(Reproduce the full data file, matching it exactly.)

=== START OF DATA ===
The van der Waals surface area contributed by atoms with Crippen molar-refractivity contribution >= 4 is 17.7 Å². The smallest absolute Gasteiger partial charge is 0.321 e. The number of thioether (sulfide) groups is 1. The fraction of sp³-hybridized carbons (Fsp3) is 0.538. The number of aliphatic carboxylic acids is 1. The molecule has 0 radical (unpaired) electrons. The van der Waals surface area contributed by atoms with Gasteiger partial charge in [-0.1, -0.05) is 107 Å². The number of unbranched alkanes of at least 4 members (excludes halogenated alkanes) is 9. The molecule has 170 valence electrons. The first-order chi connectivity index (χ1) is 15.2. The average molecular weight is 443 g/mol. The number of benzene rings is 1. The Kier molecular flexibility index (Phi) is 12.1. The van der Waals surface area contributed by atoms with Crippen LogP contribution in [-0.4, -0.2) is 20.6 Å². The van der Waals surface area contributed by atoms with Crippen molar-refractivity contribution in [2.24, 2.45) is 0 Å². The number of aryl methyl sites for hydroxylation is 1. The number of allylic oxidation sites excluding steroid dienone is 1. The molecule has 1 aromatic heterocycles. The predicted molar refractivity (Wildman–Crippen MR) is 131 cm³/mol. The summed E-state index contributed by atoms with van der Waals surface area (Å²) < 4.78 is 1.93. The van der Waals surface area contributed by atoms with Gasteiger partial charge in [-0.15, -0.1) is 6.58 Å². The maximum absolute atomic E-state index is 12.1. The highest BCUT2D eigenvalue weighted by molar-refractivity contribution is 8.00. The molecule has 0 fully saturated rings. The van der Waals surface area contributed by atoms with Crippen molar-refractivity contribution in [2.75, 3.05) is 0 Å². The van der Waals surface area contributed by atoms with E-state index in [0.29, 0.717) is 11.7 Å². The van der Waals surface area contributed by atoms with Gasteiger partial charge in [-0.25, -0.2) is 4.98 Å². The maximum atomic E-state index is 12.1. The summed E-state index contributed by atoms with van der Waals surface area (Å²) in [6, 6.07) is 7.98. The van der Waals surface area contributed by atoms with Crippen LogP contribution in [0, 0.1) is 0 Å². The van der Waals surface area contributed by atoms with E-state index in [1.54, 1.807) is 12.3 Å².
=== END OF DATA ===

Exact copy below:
The van der Waals surface area contributed by atoms with Crippen molar-refractivity contribution >= 4 is 17.7 Å². The smallest absolute Gasteiger partial charge is 0.321 e. The number of thioether (sulfide) groups is 1. The fraction of sp³-hybridized carbons (Fsp3) is 0.538. The number of aliphatic carboxylic acids is 1. The molecule has 0 radical (unpaired) electrons. The van der Waals surface area contributed by atoms with Gasteiger partial charge in [-0.1, -0.05) is 107 Å². The number of unbranched alkanes of at least 4 members (excludes halogenated alkanes) is 9. The molecule has 170 valence electrons. The first-order chi connectivity index (χ1) is 15.2. The average molecular weight is 443 g/mol. The number of benzene rings is 1. The Kier molecular flexibility index (Phi) is 12.1. The van der Waals surface area contributed by atoms with Crippen LogP contribution in [-0.4, -0.2) is 20.6 Å². The van der Waals surface area contributed by atoms with Crippen molar-refractivity contribution in [2.24, 2.45) is 0 Å². The number of aryl methyl sites for hydroxylation is 1. The number of allylic oxidation sites excluding steroid dienone is 1. The molecule has 1 aromatic heterocycles. The predicted molar refractivity (Wildman–Crippen MR) is 131 cm³/mol. The summed E-state index contributed by atoms with van der Waals surface area (Å²) < 4.78 is 1.93. The van der Waals surface area contributed by atoms with Gasteiger partial charge in [-0.15, -0.1) is 6.58 Å². The maximum absolute atomic E-state index is 12.1. The highest BCUT2D eigenvalue weighted by molar-refractivity contribution is 8.00. The molecule has 0 fully saturated rings. The van der Waals surface area contributed by atoms with Crippen molar-refractivity contribution in [2.75, 3.05) is 0 Å². The van der Waals surface area contributed by atoms with E-state index in [0.29, 0.717) is 11.7 Å². The van der Waals surface area contributed by atoms with Gasteiger partial charge in [-0.25, -0.2) is 4.98 Å². The maximum atomic E-state index is 12.1. The summed E-state index contributed by atoms with van der Waals surface area (Å²) in [6, 6.07) is 7.98. The van der Waals surface area contributed by atoms with Crippen LogP contribution in [0, 0.1) is 0 Å². The van der Waals surface area contributed by atoms with E-state index in [1.54, 1.807) is 12.3 Å².